The indescribable sorrow of that family is being replicated in countless other Christian and secular homes (I know of a number of families who have reached out to me because their children have embraced an LGBTQ+ lifestyle, or they have rejected their upbringing in some other way; cf. Luke 15:11-32). All tell a similar story. They wonder how their child, who was raised in a Christian home, could have adopted such a radically different way of seeing the world and family relationships.

How is the “family” to be defined when there are two radically different understandings of the same? And how are people to live together when vicious forces are tearing them apart? It is obvious that worldviews matter. Hold onto this thought.

Several Baptist Center for Global Concerns members traveled to Birmingham, Alabama, last year to attend an Annual Gathering of the Baptist World Alliance. We had booked a return flight home that was delayed several times, then canceled late in the evening. We needed to get back home! We met for the first time a stranded Nigerian Baptist pastor who also needed to get back to Dallas by the next day.

We invited a man, whom we literally did not know, to travel ten hours with us back to our final destination! Our journey in a very small rental car with something of a language barrier was grounded by our Christian family ties. Despite all the cultural and language differences, something special was created in those miles across the South. Hold onto this thought, as well.

Finally, we have seen in recent months, enormous division in the Methodist communion over the LGBTQ+ issue and among the Southern Baptist convention tribe over a sexual abuse scandal and the role of women in ministry! The Baptist World Alliance, in which the Center participates, also has faced similar challenges about Christian sexuality and other ministry-related issues.

The global Christian clan (i.e., family) is encountering severe challenges. Despite the turmoil, Christians are beginning to appeal to one another based upon their family of faith commitment (Christian relationships) and their unified mission in Christ.

Notice that I have termed each of these three experiences as “family” concerns. I did so by building upon a Biblical description of the family. Christian family is constructed on a worldview that God, the Creator, is Lord. He is our Father! Each human life in God's family has value and dignity (cf. Old Testament "aliens" and 1st century slaves). "Family members" have responsibilities that are lived out unto the Lord (Ephesians 5:21, 22; 6:1, & 5). Conflict in a fallen world will surface (Cf. parent/child discord and master/slave relationships in the first century), but the love of Christ will nourish and buoy the family.

I hope these illustrations cause us to ask the questions: What is my "family" responsibility? What are some forward steps, even if they are incremental strides, that I may take?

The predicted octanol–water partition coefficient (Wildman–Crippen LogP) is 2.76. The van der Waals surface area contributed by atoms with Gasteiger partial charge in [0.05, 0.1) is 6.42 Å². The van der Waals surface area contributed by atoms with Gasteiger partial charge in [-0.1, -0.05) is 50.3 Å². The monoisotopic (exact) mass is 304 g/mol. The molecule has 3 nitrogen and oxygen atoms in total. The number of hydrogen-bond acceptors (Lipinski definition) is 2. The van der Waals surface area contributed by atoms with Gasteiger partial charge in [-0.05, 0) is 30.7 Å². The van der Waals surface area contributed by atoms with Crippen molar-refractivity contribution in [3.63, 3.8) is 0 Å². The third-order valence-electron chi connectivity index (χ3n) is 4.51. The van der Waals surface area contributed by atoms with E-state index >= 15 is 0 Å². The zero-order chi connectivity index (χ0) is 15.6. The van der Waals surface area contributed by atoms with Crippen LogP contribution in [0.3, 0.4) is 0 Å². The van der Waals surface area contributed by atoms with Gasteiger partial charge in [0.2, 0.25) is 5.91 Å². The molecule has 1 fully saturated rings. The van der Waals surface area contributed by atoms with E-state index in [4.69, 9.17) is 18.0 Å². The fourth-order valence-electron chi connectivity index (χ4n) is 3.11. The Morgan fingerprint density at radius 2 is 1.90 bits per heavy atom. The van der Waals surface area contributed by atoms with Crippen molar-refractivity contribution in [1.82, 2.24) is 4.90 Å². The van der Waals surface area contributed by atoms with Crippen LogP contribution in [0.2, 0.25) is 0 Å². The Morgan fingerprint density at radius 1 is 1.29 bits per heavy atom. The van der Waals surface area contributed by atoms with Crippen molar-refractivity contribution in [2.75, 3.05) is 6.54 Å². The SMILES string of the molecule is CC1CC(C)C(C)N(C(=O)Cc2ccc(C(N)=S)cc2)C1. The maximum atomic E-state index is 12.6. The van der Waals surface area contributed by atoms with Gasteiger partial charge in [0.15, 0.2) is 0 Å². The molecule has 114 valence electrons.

Steps Forward for “Christian Family”
Christian family demonstrates order under the supreme authority of God. Two observations come to mind.

First, the various household codes demonstrate a consistent family order within each of the biblical texts. The texts follow a logical progression from marriage to family to wider concerns.
We also should see an ever-widening circle that is reflective of deep intimacy through couplets.

All of us know that family relationships after the Genesis 3 fall into sin are often characterized by tension, conflict, and even out-right rebellion (Cf. Genesis 3:12; 4:1-10). However, we may draw the conclusion that God has a definite order “for his economy on the earth.” Since the order is ordained by God, Christians have a responsibility to accept it and live together within it (cf. NAC). This biblical worldview recognizes God's authority as the ultimate head of the home.

Secondly, wider biblical texts illustrate an order that is evident in creation and functional subordination in the Trinity (cf. 1 Corinthians 11:2-16). Creation order shows the timelessness of this willful submission, and The Father, Son, and Holy Spirit provide Christian homes a pattern to follow.
Does it work?
Even though Paul urged slaves to accept their position and adjust to it, as egregious as human slavery was then and is now, he sowed seeds of emancipation that became evident when we read of the relationship between the slave Onesimus and his master, Philemon (see the Letter to Philemon).

A badly severed relationship surely had caused a disruption in that Christian home, house church, and wider company of believers. The love of Christ, however, transformed Onesimus’ life and provided the groundwork for a restored relationship with his master and reconstructed fellowship within the Christian community. Surely, the love of Christ also softened Philemon's heart as the head of that family and house church. The restored relationship is a testimony to the way that families may be strengthened.

Therefore, the notion of a Biblical family in all its varying forms is characterized ultimately by God's Fatherly authority and the permeating presence of the loving Christ who unifies and nurtures all members of the household.


I used pastor Swindoll's quote above for a reason: "A family is a place where principles are hammered and honed on the anvil of everyday living." All Christian families, in order to be useful to the Heavenly Father, will require shaping on his anvil.

Consider how adopting God's view of His family will begin to transform your relationships at home, church, and in wider Christian circles. Mutual and sincere love for and submission to Christ will enable us to relate to each other as a whole and resolve our concerns for the benefit of the family of faith and God's glory!

Prayerfully yours,
Larry C. Ashlock